4. #4

    Default Re: saying hi a question

    For some people this question is ideologically quite charged. I would suggest you have a look at Luca Turin's famous perfume blog, which at one point degenerated into a verbal fistfight over natural perfume:
    http://lucaturin.typepad.com/
    (the entire blog is a valuable information mine)

    Personally I think that what matters is the end result. I do not believe natural perfumes are innately superior, nor do I think they are esoteric nonsense. Do they have a rationale? They do if you believe in perfume as aromtherapy perhaps, or if you happen to suffer from allergies caused by certain synthetics (if on the other hand you suffer from allergies against natural essential oils, a fully synthetic perfume may be more useful). I've read that certain synthetic components used in cosmetics/perfume accumulate in the body, possibly with (slightly) harmful effects, but I've never read any verification of this.

    Now, the other side is, that modern perfumery is a product of the industrial revolution and its ability to synthesize elements. Relying on natural ingredients means depriving yourself of an enormous range of possibilities, not just in terms of actual smells but effects, such as enhanced lucidity, longevity, etc. pp.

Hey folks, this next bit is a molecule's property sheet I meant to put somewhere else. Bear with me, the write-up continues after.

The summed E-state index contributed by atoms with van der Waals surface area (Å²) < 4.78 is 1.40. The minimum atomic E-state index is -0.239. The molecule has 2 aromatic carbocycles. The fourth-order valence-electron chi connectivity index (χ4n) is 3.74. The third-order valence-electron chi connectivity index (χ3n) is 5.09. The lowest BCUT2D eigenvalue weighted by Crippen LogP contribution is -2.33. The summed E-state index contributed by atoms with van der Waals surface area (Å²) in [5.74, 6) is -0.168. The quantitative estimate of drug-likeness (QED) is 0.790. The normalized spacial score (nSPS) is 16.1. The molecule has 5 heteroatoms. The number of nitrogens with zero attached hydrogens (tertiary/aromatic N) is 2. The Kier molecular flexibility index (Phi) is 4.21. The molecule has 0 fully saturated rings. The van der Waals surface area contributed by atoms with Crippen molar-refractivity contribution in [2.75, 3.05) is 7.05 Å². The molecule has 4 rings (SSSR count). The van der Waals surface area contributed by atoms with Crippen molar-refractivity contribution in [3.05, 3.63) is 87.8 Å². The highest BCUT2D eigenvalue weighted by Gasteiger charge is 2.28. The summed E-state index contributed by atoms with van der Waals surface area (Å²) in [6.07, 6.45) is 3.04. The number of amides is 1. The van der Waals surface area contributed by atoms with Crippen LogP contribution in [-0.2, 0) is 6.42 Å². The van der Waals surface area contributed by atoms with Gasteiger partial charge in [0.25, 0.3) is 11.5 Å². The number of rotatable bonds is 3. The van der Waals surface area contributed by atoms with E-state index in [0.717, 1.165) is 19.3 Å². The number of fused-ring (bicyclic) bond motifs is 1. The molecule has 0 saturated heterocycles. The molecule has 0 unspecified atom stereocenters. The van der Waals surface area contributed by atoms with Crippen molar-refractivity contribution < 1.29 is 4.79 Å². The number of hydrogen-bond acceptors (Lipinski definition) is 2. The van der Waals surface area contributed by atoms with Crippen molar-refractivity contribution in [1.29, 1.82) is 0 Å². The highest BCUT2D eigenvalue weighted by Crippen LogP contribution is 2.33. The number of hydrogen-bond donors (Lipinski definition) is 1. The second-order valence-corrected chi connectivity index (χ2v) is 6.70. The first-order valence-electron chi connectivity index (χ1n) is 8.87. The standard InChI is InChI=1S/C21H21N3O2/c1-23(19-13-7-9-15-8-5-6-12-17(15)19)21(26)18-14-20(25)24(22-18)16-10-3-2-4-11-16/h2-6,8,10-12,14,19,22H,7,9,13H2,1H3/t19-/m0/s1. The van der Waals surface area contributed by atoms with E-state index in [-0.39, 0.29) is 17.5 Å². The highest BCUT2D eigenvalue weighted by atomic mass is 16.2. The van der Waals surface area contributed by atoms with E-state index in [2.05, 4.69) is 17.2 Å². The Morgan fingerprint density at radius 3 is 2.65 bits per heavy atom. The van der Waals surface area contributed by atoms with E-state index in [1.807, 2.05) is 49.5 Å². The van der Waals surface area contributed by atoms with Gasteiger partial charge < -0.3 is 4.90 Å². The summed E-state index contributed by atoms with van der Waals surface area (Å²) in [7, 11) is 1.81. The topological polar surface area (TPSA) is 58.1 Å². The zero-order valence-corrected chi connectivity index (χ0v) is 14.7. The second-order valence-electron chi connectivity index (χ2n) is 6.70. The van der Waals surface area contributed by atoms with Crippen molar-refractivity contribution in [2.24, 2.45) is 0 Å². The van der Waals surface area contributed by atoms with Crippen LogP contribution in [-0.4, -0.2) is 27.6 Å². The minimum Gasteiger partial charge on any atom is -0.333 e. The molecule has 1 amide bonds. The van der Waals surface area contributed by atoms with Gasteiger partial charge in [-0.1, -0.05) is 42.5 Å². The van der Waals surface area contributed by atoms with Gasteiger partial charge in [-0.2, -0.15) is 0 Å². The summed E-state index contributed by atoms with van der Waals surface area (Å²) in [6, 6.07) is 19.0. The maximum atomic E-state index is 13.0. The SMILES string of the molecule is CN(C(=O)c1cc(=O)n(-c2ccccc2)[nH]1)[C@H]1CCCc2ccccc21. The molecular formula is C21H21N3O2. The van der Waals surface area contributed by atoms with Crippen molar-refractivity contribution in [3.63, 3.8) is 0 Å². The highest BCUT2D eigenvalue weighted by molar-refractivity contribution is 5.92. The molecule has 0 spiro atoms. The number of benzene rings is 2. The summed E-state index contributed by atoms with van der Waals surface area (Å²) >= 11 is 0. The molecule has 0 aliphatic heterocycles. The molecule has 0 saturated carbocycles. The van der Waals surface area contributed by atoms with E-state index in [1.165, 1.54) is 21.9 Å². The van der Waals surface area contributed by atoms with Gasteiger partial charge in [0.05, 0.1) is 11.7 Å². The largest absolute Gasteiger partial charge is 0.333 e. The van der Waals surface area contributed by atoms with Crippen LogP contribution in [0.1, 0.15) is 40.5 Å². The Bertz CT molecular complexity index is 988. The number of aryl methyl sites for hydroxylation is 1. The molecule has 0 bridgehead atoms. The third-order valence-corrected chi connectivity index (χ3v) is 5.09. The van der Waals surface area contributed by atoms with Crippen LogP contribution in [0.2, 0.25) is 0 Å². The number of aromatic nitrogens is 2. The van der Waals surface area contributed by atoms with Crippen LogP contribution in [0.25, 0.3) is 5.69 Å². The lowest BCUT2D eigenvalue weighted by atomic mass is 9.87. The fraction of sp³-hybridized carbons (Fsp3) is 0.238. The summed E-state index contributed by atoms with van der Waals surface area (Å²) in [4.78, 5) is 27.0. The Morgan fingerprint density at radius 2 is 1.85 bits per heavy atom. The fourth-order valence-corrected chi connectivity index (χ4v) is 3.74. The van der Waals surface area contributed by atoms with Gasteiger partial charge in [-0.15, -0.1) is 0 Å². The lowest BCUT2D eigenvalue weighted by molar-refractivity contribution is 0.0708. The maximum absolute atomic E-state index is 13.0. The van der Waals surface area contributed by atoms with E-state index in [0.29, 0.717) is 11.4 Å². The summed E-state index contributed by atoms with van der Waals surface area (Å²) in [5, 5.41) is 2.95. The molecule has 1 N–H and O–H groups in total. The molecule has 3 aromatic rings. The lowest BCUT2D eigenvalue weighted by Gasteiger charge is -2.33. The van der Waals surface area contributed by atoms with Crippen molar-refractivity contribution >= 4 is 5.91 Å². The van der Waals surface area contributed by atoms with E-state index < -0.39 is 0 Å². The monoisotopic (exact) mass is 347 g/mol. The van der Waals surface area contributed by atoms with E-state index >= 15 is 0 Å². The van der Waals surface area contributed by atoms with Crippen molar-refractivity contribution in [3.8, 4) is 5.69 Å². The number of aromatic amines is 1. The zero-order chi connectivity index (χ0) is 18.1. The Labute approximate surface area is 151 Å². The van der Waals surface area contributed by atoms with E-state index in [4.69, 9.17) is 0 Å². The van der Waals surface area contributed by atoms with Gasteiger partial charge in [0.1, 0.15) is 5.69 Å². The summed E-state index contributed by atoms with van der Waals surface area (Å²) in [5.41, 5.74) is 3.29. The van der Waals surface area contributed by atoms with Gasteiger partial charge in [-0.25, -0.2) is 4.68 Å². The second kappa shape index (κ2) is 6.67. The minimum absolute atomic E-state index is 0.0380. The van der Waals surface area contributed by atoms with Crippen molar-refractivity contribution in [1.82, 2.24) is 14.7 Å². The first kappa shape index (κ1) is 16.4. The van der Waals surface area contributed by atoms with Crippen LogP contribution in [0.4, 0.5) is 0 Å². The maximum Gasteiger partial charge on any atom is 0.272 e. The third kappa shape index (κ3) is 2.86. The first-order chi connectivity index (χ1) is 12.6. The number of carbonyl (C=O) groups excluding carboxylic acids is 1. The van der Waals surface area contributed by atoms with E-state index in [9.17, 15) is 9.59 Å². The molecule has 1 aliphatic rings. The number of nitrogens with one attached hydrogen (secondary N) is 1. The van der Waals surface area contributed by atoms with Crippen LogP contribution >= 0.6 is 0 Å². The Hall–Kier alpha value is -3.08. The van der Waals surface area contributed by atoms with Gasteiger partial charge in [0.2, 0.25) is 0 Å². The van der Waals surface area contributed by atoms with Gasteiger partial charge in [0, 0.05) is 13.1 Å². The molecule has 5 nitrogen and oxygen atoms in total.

Now our BN member Ayala, from the reviews I've seen, seems to do quite well without these components (but that quality comes at a steep price also), while I'll have to admit that 90% of the natural perfumes I've tried have been simply atrocious. And I do come out of the "organic" corner and was exposed to essential oils long before getting deep into perfume. I do have a clear preference for perfumes with a high natural oil content, that are perfected with the use of synthetics (Lutens, Creed, Villoresi) - the obvious coice to make a good perfume is always to use the finest ingredients. I can see where the dismal quality of 90% of mass market fragrances can lead one to associate synthetics with inferior quality (its inferior, cheap synthetrics that are the "problem," though, but of course there is no problem, since most people seem to like their BOSS, CK or even AXE just fine).

    btw.: what I've been writing sounds as if there was a clear binary division between natural and synthetic. That is not quite the fact either. Major chemical processes are involved in extracting natural essences (like concretes) and many "synthetics" are derived from natural vegetal products, so the lines do blur. And there are those synthetics worth their weight in gold, so synthetic by no means always means cheap.

    @beachroses: just for clarification: Goutal and Occitane use natural essences, of course, but alongside synthetics. They just don't like to talk about it, because their image is built around naturalness and purity. I witnessed a Diptyque SA lie to a customer about their perfume being all natural - because that's what they want to hear. Luca Turin had a good comment in one of his columns about how the perfume industry has painted itself into corner with its dirty little synthetic secret.